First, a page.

By Shimwoo Lee
Case: A 31-year-old man with poorly controlled type 2 diabetes was hospitalized for community-acquired pneumonia. His home medications included esomeprazole. When asked why he was receiving this medication, the patient said it was first started during his prior hospitalization for “ulcer prevention” eight months ago and that he had continued to take it since. He denied any history of upper gastrointestinal symptoms. Esomeprazole was tapered off during this admission. When being discharged after successful treatment of his pneumonia, he was told he no longer needed to take esomeprazole.
Proton pump inhibitors (PPIs) are one of the most widely used medications in the US. Last year, esomeprazole was ranked as one of the top three best-selling drugs in the nation, with 17.8 million prescriptions . PPIs are the most potent inhibitors of gastric secretion and are used to treat common upper gastrointestinal disorders, such as gastroesophageal reflux disease (GERD) and peptic ulcer disease. The effectiveness of PPIs and their perceived low toxicity profile have led to their popularity and even inappropriate overutilization in the medical setting, as exemplified by the patient case above. However, PPI use can have potentially serious medical consequences, including an increased risk of infections, malabsorption, and adverse drug-drug interactions.
Physicians use empiric PPI therapy to diagnose GERD, one of the most common gastrointestinal diseases. If symptoms improve with empiric therapy, PPIs are then continued, often indefinitely, though it may be possible to step down to acid suppression with H-2 blockers such as ranitidine. PPIs work by irreversibly inhibiting the parietal cell H+K+ATPase, a pump that actively secretes protons into the gastric lumen in exchange for potassium ions. Because PPIs take several days to cut down maximal acid output, short-term use of a PPI does not provide optimal acid inhibition . Upon discontinuation of the drug, patients can experience rebound acid hypersecretion due to hypergastrinemia, leading to worsening of GERD symptoms. These are reasons that many physicians simply keep patients on daily PPIs indefinitely. Currently, there are no evidence-based guidelines for discontinuing PPIs.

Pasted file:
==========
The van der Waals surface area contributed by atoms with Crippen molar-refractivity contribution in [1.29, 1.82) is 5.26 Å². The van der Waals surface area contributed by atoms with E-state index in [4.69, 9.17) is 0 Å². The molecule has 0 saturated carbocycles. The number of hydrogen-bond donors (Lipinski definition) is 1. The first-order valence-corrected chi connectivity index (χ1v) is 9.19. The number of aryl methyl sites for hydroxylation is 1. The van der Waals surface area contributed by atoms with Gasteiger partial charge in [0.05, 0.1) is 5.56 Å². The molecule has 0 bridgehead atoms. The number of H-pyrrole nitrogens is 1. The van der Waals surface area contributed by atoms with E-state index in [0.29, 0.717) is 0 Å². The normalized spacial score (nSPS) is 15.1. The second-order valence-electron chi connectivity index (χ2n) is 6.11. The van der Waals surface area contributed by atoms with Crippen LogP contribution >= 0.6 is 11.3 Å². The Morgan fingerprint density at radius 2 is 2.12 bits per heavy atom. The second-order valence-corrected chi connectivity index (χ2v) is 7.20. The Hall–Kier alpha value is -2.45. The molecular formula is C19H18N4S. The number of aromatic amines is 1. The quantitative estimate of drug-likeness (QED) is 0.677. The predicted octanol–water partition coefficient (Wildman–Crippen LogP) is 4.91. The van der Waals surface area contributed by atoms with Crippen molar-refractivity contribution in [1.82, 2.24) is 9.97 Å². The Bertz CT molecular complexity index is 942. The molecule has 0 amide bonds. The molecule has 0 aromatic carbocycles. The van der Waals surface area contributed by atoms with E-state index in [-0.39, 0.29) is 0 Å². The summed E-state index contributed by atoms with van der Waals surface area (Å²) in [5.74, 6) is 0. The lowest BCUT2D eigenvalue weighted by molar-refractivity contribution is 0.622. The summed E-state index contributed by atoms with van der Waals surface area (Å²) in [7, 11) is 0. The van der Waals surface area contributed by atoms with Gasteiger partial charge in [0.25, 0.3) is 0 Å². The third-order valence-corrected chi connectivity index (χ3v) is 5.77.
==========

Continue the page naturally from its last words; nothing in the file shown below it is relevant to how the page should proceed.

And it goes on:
Prolonged PPI use can have serious infectious risks. Reduced acid production due to PPIs compromises the sterility of the gastric lumen, thus making it easier for pathogens to colonize the upper gastrointestinal tract and subsequently alter the colonic microbiome . The best-documented enteric infection linked to PPI use is Clostridium difficile, which is the leading cause of gastroenteritis-associated death in the US . In 2012, a meta-analysis of 42 studies linked PPI use with a significantly increased risk of both incident and recurrent C difficile infection (odds ratio 1.7) . Through a similar mechanism of decreased gastric sterility, PPIs predispose patients to other bacterial gastroenteritides, as well as to both community-acquired and nosocomial pneumonia (as, perhaps, in our patient above). A meta-analysis of 31 studies in 2011 found that patients taking PPIs were at increased risk for pneumonia (odds ratio 1.27) .
PPI use also has been implicated in gut malabsorption. In 2011, the FDA issued a safety warning regarding the risk of hypomagnesemia in patients who have been on PPIs for more than a year . PPIs promote the loss of magnesium, which is essential for nucleic acid synthesis, by disrupting active transport molecules in the gut that actively absorb magnesium . Hypomagnesemia is associated with a host of conditions, including hypertension and type 2 diabetes. Furthermore, PPI-induced hypochlorhydria can reduce calcium absorption and thus decrease bone density. The Nurses’ Health Study in 2012 demonstrated that the risk of hip fracture was 36 percent higher among postmenopausal women who regularly used PPIs for at least two years compared with nonusers .